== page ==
(24th Ordinary Sunday: Isaiah 50:5-9; James 2:14-18; Mark 8:27-35)
If you have already seen today’s readings, we have a quiz question for you. How many parts of the body can you remember that are mentioned in the first reading and the Psalm? We will return to this later.
In the Gospel, after listening to the rumors circulating about him, Jesus asks his disciples, “But who do you say that I am?” Peter answers for all, “You are the Christ,” i.e., the Anointed One, the Messiah. This is a pivotal moment in their life. Jesus now has to prepare them for what lies ahead. He is about to begin his final journey to Jerusalem, and he tells them to rethink their messianic ideas.
Peter is shocked! His reaction, misguided though it is, is understandable. Words like “suffer... be rejected... be killed” do not belong in the same sentence with “Messiah.” Jesus might as well have added: “I will give my back to those who beat me, my cheeks to those who pluck my beard; my face I will not shield from buffets and spitting,” to paraphrase Isaiah.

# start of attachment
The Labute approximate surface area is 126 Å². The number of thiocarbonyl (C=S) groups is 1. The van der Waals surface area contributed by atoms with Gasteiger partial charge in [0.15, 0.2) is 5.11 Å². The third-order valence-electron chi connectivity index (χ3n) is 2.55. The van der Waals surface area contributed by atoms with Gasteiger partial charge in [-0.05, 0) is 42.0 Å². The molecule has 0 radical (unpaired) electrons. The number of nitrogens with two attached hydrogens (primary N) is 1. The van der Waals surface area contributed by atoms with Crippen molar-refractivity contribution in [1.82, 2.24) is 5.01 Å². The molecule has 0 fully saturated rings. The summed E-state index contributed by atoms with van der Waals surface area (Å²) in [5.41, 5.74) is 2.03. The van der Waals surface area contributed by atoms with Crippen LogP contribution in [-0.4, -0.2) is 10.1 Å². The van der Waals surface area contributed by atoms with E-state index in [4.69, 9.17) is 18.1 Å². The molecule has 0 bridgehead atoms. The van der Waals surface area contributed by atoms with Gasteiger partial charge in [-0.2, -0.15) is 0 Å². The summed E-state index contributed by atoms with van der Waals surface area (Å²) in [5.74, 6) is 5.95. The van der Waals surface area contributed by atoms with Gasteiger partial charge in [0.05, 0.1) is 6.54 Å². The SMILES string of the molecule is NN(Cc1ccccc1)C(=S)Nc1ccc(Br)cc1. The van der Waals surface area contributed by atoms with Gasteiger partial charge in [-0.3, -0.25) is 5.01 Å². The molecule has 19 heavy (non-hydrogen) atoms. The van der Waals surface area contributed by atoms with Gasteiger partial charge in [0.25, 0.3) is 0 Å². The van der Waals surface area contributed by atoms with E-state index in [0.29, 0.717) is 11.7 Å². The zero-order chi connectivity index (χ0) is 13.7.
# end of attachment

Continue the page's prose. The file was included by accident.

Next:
Mary at La Salette provides her tearful answer to Jesus’ question. He is her Son, who is the Christ, the Anointed One, the Messiah. Her large crucifix, however, accompanied by hammer and pincers, shows him not in the majesty of power but in the beaten, bruised image of redeeming love.
Today’s text from Isaiah invites us to revise our understanding of suffering and humiliation. No matter what we face as Christians, we too can say, “The Lord God is my help, therefore I am not disgraced.”
Returning to the quiz question that opened this reflection, the answer is six: ear, back, cheeks, face, eyes and feet. In the Bible, parts of the body are often a poetic way of saying “I,” e.g., “my eyes have seen.”
St. James tells his readers to take a new look at the meaning of faith. It is internal and external. “I will demonstrate my faith to you from my works,” he writes. A poem attributed to St. Teresa of Avila puts it this way: “Christ has no body but yours... Yours are the hands, yours are the feet, yours are the eyes, you are his body.” Let us use them with courageous faith, that through our works others may come to know Christ and rejoice in his boundless mercy.
Wayne Vanasse, and Fr. René Butler, M.S.